Custom themes are collections of settings that can be enabled or disabled as a unit. You can use Custom themes to switch quickly and easily between various collections of settings, and to transfer such collections from one computer to another.
To define a Custom theme, use M-x customize-create-theme, which brings up a buffer named ‘*New Custom Theme*’. At the top of the buffer is an editable field where you can specify the name of the theme. Click on the button labelled ‘Insert Variable’ to add a variable to the theme, and click on ‘Insert Face’ to add a face. You can edit these values in the ‘*New Custom Theme*’ buffer like in an ordinary Customize buffer. To remove an option from the theme, click on its ‘State’ button and select ‘Delete’.
After adding the desired options, click on ‘Save Theme’ to save
the Custom theme. This writes the theme definition to a file
foo-theme.el (where foo is the theme name you
supplied), in the directory ~/.emacs.d/. You can specify the
directory by setting
You can view and edit the settings of a previously-defined theme by clicking on ‘Visit Theme’ and specifying the theme name. You can also import the variables and faces that you have set using Customize by visiting the “special” theme named ‘user’. This theme, which records all the options that you set in the ordinary customization buffer, is always enabled, and always takes precedence over all other enabled Custom themes. Additionally, the ‘user’ theme is recorded with code in your .emacs file, rather than a user-theme.el file.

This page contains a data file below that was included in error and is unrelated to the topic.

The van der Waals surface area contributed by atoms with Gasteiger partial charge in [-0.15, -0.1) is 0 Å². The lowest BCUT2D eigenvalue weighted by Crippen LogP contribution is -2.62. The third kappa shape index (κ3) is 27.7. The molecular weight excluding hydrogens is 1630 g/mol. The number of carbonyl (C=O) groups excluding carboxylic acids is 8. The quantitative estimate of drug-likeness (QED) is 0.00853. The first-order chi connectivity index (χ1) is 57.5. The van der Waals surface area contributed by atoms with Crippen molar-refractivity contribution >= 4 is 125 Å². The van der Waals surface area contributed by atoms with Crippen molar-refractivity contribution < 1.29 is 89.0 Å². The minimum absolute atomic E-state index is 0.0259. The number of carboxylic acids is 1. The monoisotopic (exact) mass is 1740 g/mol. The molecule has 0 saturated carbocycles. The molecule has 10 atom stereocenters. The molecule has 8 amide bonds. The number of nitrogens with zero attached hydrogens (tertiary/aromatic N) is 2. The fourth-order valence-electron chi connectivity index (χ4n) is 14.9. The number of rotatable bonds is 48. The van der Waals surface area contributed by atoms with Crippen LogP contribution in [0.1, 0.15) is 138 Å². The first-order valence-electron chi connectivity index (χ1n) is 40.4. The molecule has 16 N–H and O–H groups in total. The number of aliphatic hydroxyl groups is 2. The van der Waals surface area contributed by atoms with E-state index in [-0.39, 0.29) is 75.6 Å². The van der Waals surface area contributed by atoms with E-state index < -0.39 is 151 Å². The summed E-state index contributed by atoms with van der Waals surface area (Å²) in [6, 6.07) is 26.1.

Once you have defined a Custom theme, you can use it by customizing
custom-enabled-themes. This is a list of Custom
themes that are enabled, or put into effect. If you set
custom-enabled-themes using the Customize interface, the theme
definitions are automatically loaded from the theme files, if they
aren't already. If you save the value of
for future Emacs sessions, those Custom themes will be enabled
whenever Emacs is started up.
If two enabled themes specify different values for an option, the
theme occurring earlier in
custom-enabled-themes takes effect.
You can temporarily enable a Custom theme with M-x enable-theme. This prompts for a theme name in the minibuffer, loads the theme from the theme file if necessary, and enables the theme. You can disable any enabled theme with the command M-x disable-theme; this returns the options specified in the theme to their original values. To re-enable the theme, type M-x enable-theme again. If a theme file is changed during your Emacs session, you can reload it by typing M-x load-theme. (This also enables the theme.)blog comments powered by Disqus